"What we are learning is counterintuitive, because what we were all taught, if somebody's oxygen is low, I should give them oxygen, if their blood pressure is down, I should crank their blood pressure up," Becker said. [The Science of Death: 10 Tales from the Crypt & Beyond]

In reality, however, if a patient responds to initial care and his heart is restarted, a sudden rush of blood and too much oxygen to the brain could actually worsen the neurological damage. Instead, moderating the amount of oxygen delivered to the brain may be crucial in resuscitation.

A state-of-the-art resuscitation

The idea of cooling the body after cardiac arrest has been around for a few decades, but scientists were not certain if it truly was beneficial to patients.

In recent years, however, studies have provided evidence that hypothermia improves patient's survival and recovery, and professional societies such as the American Heart Association recommend considering hypothermia after patient's blood circulation is restored.

Nevertheless, not all hospitals have implemented hypothermia as part of their critical care protocol.

"What is sad is that this knowledge out there, the system is available but is not implemented," Parnia said. Less than 10 percent of people in the United States who might benefit from cooling therapy actually receive it, he said.

In an ideal world, resuscitation protocols would use machines instead of people to deliver chest compressions as long as needed, and to ensure right amounts of oxygen and blood are getting to the brain, Parnia said. Cooling and reducing oxygen after the heart is restarted are among factors that should increase people chances of coming back without brain damage, he said.

New ethical questions with a new concept of death

The conventional wisdom in medical practice is to not revive a patient who has suffered extensive brain damage and would only survive in an unending coma. Attempting to bring back a patient hours after cardiac arrest may even pose higher risks of brain injury, raising an ethical question for those who support a more comprehensive resuscitation protocol.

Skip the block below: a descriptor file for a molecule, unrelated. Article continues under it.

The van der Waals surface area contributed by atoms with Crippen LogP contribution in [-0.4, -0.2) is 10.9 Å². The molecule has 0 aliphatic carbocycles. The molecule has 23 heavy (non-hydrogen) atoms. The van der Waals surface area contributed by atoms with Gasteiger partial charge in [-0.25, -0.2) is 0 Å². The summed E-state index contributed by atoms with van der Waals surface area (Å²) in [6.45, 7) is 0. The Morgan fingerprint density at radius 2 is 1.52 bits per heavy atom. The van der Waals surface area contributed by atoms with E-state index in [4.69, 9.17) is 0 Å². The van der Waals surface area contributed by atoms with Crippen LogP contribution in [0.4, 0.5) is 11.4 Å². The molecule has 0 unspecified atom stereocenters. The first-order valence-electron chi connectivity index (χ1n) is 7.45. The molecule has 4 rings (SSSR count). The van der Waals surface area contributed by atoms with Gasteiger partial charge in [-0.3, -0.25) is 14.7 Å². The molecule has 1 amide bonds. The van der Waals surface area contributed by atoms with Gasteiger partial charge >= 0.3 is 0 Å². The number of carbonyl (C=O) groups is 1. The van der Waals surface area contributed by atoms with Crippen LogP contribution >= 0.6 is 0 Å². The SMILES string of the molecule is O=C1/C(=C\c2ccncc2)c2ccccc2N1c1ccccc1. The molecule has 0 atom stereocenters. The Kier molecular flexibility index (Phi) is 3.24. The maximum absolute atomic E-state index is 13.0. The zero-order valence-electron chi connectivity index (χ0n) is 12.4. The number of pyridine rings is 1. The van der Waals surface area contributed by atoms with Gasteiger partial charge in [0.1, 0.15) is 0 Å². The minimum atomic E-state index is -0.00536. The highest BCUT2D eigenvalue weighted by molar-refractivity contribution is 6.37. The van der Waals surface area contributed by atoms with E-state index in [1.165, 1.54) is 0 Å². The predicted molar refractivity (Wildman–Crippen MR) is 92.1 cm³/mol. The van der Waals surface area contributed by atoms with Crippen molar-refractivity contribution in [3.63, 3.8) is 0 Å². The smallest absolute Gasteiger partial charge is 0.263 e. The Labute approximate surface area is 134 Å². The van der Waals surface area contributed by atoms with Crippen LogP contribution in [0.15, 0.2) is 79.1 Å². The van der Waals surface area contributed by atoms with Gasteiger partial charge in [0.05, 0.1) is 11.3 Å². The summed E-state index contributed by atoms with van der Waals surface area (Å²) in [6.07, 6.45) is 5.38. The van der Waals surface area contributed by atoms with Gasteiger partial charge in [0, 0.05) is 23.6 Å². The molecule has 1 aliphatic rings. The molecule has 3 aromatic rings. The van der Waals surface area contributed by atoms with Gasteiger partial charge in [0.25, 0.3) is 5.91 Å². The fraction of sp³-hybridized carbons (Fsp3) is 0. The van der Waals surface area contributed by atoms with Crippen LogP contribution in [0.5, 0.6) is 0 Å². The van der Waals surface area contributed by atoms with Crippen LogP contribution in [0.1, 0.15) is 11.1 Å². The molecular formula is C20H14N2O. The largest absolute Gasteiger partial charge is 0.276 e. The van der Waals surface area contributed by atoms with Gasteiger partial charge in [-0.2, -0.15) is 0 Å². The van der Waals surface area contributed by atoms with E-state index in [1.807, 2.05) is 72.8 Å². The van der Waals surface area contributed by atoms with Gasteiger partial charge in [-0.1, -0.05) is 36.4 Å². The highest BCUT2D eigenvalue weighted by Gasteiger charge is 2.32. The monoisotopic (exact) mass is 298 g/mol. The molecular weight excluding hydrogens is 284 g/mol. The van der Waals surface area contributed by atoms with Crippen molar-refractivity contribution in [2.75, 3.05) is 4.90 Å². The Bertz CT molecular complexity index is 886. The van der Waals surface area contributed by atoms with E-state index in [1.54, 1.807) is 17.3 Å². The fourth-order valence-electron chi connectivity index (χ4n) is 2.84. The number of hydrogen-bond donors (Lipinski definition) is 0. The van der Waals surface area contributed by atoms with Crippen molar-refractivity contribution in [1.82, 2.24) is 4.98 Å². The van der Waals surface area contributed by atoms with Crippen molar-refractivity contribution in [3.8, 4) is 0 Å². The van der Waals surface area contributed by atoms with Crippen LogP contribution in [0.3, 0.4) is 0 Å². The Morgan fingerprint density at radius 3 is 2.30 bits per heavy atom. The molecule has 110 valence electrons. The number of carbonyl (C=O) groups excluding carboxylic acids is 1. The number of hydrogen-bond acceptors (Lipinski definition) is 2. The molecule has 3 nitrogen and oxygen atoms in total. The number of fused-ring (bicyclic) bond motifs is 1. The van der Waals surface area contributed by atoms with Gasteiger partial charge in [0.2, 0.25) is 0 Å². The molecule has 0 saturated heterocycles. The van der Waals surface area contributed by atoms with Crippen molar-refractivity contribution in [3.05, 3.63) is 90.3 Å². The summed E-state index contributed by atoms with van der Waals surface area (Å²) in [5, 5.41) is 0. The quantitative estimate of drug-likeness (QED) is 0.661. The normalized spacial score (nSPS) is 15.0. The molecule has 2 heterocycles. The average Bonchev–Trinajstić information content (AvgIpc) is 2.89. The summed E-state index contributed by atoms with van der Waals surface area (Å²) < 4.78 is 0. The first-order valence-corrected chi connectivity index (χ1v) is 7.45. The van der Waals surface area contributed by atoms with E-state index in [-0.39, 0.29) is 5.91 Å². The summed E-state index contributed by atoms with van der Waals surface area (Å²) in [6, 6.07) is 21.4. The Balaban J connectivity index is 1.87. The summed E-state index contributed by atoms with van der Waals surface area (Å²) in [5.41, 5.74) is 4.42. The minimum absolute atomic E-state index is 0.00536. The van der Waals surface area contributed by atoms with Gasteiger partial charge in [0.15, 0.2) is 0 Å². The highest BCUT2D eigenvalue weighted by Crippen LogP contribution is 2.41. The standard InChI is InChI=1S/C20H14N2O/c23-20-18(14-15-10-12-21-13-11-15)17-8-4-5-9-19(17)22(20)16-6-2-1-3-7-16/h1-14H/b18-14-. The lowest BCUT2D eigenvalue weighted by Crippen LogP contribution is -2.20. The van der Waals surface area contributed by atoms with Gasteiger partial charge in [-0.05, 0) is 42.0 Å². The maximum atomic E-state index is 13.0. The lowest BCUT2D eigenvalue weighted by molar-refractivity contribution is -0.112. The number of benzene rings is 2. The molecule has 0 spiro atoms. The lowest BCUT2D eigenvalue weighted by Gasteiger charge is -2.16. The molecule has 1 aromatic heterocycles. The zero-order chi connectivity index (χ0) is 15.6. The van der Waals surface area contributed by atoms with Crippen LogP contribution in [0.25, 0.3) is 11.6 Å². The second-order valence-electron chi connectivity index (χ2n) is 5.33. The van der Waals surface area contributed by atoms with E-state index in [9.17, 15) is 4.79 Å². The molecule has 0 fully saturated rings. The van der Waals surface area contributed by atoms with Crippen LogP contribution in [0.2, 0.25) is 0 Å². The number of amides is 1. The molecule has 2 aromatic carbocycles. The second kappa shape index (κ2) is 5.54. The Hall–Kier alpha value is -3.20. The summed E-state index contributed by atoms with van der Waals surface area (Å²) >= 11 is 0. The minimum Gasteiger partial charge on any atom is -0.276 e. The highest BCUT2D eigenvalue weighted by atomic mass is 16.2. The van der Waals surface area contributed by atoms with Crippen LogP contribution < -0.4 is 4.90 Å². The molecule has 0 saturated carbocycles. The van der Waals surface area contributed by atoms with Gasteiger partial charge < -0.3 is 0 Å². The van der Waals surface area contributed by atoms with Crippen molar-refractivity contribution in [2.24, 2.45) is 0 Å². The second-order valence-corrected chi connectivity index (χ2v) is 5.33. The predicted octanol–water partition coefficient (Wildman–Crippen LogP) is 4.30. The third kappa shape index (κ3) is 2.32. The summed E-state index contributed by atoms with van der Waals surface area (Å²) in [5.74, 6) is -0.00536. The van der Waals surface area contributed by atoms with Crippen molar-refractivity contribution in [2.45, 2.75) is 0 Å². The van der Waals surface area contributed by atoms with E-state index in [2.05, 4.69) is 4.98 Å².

However, Mayer argued that our knowledge of brain damage and dying is incomplete, and it's not always clear how much injury one has endured, and whether it's reversible.

"What we've come to learn is that those notions of irreversibility of brain damage are dead wrong," Mayer said. "If you make those judgments too soon without going fully all the way, you may be actually writing people off."

Becker said while extending life artificially may not be appropriate in every case, doctors should apply all available methods if they decide to resuscitate.

"If we are going to do anything, I don't know why we do less than everything we can to save a person. So the question is, why would you want to save a person half-way?" Becker said.

Email Bahar Gholipour. Follow LiveScience @livescience, Facebook & Google+. Original article on LiveScience.

Bahar Gholipour
Staff Writer
Bahar Gholipour is a staff reporter for Live Science covering neuroscience, odd medical cases and all things health. She holds a Master of Science degree in neuroscience from the École Normale Supérieure (ENS) in Paris, and has done graduate-level work in science journalism at the State University of New York at Stony Brook. She has worked as a research assistant at the Laboratoire de Neurosciences Cognitives at ENS.